At the heart of this job lie customer service skills; it’s vitally important to be able to communicate effectively with customers, adopting a patient and pleasant manner even with the rude ones, and being friendly and helpful. You’ll master the difficult task of handling complaints, as well as handling payments. What’s more, in a busy cafe, restaurant or bar, you’ll develop the ability to cope under pressure, with many demands on your time as you service multiple tables and make sure everyone gets their meals in good time. As you become more experienced, you may be expected to train up new members of the team – great practice for a future team leader role. It’s a hard job at times, but it’ll pay off in the skills you’ll be able to demonstrate to future employers – and in the extra money you bring in from tips.
2. Retail worker
Part-time work in a shop develops many of the same skills as being a waiter or waitress, but with a few differences. Customers are in a different mode when they go to a restaurant to how they are in a shop, and as such, the skills you’ll need are a little different. Unlike restaurants, many people go into shops merely to browse; your role as a shop’s floor assistant will require you to develop sales skills, through which you’ll encourage people to buy. Shops are often working to sales targets, to which you will be contributing, and this may even be worked into your own personal targets set by your employer. At the same time, shoppers don’t like being harassed by pushy assistants, so you’ll need to fine-tune your sales skills to strike the right balance between helpful and encouraging and giving the customer the hard sell. Such skills stand you in good stead for a huge range of roles, with sales and customer service being crucial elements of pretty much any business. It may not feel like it at the time, but the skills you pick up in a retail sales assistant job could even prepare you for a far more high-flying role, such as a financial trader.
You might think of it as nothing more than a way of generating a little extra pocket money, but you can use babysitting experience to your advantage by using it to showcase how trustworthy and dependable you are. Taking care of someone else’s child is an enormous responsibility, and job applications frequently require you to demonstrate positions of responsibility. That you are entrusted with childcare clearly shows you to be someone upon whom other people can rely, and that makes you an asset to any business.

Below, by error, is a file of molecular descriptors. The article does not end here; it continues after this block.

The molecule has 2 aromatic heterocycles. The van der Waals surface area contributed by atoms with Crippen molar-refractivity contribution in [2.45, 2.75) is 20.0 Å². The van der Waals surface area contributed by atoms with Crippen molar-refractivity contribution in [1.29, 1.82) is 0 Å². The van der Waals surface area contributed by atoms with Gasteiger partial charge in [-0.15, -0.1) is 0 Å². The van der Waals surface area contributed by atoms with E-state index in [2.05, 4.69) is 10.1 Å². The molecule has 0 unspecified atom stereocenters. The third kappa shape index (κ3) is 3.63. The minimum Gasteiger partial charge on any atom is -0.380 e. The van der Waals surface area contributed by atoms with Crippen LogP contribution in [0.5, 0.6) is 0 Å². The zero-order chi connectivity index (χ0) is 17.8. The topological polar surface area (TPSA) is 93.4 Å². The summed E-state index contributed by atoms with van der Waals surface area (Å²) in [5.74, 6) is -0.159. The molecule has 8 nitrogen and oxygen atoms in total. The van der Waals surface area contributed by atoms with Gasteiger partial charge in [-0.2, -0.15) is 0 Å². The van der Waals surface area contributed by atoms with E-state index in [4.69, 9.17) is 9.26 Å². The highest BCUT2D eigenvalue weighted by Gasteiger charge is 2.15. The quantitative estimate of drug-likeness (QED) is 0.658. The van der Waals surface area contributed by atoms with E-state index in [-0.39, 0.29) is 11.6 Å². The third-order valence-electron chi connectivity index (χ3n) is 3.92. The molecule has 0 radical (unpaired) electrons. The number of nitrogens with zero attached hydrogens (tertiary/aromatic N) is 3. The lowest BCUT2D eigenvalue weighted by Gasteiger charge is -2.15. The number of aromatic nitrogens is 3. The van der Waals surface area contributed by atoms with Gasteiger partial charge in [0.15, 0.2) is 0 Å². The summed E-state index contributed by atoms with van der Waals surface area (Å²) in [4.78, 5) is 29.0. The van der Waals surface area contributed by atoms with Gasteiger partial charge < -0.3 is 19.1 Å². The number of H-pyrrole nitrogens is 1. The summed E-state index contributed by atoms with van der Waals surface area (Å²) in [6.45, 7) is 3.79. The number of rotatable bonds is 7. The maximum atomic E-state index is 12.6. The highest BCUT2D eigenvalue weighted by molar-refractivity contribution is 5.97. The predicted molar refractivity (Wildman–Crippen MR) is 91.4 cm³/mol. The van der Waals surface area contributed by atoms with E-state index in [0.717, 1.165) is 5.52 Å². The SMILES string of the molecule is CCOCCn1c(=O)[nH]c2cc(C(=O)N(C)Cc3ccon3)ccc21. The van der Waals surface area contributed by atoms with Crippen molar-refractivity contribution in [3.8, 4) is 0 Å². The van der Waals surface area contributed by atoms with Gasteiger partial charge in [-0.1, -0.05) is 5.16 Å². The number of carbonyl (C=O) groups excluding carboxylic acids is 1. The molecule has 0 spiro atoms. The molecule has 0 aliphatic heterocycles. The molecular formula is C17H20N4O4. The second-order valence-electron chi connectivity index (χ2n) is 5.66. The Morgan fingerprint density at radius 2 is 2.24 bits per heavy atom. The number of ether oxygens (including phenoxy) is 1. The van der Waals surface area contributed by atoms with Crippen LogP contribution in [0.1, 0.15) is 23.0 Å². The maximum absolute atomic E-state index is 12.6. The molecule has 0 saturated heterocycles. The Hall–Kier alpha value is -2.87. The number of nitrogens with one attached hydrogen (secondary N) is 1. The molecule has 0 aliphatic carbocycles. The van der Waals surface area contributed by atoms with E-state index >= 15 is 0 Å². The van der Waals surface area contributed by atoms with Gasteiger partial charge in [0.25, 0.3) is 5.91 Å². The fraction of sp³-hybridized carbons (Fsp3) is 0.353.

What’s more, they don’t give the advice “never work with children or animals” for no reason: the unexpected can and often does happen when you’re working with children, so your early experiences of babysitting can be used to show how you’ve coped with unanticipated challenges or crises. Employers want to know that you’re someone who doesn’t just rely on being told what to do; they want someone with ingenuity, who can use their own judgement and common sense to make decisions about how to handle a new situation or provide a novel approach to an existing one. Babysitting doesn’t just require you to deal with the unexpected; with bored children in your care, you’ll have to use your own creativity to come up with ways of entertaining them. You can even, therefore, use your babysitting experience to demonstrate another sought-after quality: creativity.
4. Volunteer work
You may not get paid for it, but volunteer work lets you help out a good cause at the same time as building up valuable experience for your CV. You’ll gain an understanding of how charities work, and your experiences may even inspire you to pursue a career in this sector. Even if you don’t, skills you gain through fundraising can be applied to other walks of life, while your charity work also shows you to be a compassionate person and someone who’s willing to fight for what they believe in. Through volunteering achievements, you can show your potential employer how brilliant you are when you believe in something; and they will see that energy and passion as something you could harness to benefit their business.